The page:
Abu Dhabi is part of a group of investors in Norway's offshore gas pipeline system which is suing the Oslo government over a plan to reduce tariffs for using the network.
Companies representing several international investment funds, such as the Abu Dhabi Investment Authority, the Canadian Pension Fund and German insurer Allianz, have spent $5.1 billion in recent years acquiring stakes in Norwegian pipelines, then considered a safe and steady investment bet.
The government said at the end of June it would stick to an earlier announced plan to lower the tariffs by 90 percent for new gas contracts, a move it said was intended to encourage higher production in mature fields and exploration in the frontier areas of the Arctic.
The move will lower investors return to 4 percent, when the group had projected a minimum return of 7 percent. Infinity Investments SA, a unit of the Abu Dhabi Investment Authority, is part of the investors in Solveig Gas Norway AS, which owns 24.8 percent of Gassled.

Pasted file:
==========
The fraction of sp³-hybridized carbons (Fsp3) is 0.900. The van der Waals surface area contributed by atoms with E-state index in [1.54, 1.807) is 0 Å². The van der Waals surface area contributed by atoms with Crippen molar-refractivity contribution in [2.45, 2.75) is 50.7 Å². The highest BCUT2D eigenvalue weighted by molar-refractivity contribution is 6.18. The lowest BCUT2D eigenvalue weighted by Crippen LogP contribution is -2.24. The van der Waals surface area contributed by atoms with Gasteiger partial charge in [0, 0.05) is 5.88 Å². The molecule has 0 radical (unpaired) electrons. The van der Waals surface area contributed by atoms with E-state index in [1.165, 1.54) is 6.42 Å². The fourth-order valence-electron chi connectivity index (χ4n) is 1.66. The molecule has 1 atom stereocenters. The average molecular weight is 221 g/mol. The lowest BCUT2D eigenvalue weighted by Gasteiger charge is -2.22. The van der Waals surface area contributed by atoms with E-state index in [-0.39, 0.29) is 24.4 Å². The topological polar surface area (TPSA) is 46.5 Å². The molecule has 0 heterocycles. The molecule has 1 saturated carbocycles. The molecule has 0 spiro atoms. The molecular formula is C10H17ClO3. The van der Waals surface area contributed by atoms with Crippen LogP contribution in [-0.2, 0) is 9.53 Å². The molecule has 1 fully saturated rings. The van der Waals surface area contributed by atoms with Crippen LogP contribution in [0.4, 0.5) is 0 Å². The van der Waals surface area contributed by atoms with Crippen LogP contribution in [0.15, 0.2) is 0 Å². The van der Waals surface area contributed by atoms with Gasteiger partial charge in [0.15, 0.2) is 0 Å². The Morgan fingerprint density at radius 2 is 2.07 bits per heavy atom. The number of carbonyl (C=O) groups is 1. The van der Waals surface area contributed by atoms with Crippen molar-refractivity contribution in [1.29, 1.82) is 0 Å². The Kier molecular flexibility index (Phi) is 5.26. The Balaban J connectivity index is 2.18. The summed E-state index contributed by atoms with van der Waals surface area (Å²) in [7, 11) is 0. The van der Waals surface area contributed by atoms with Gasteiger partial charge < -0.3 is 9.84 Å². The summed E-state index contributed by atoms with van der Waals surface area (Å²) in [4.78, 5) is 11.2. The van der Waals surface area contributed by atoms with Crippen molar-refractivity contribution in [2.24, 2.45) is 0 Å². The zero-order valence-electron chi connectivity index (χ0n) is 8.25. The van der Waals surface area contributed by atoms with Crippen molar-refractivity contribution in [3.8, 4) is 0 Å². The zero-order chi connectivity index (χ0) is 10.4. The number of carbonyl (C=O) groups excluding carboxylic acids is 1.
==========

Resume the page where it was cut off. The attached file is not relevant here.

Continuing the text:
Alongside Solveig, Njord Gas Infrastructure AS and Silex Gas AS have issued notices to the government. Though the government decided that lower tariffs will apply from 2016, instead of this year as previously planned, investors insist the decision to cut them lacks legal basis and should be declared invalid. The government says it acted legally.
The three companies together hold almost 39 percent of Gassled venture. Norway's state-owned Petoro is the major stakeholder with 45.8 percent.
Norway's oil and energy ministry confirmed receiving letters from the three companies.
"We are taking them into the consideration," a spokeswoman said, declining to comment further.
“Notice contemplates that the company would claim compensatory damages for the loss the company suffers as a result of the decision," Njord Gas, which holds 8 percent of Gassled, said in a statement to the Oslo Stock Exchange.
Trygve Pedersen, head of Solveig Gas Norway, said the notification was "the initial step in the legal proceedings. "We are basically notifying that their (ministry's) decision lacks legal foundation, and that we will claim financial losses," he added.
Kurt Georgsen, Chief Executive Officer of Silex Gas, a subsidiary of Allianz Capital Partners, said litigation could be avoided if the ministry changes its position.
Norway exports gas via an 8,000-kilometre-long network to receiving terminals in Britain, France, Belgium and Germany.
Last year, Norway overtook Russia to become the European Union's biggest gas supplier, delivering 106 billion cubic metres of gas.
* With Reuters
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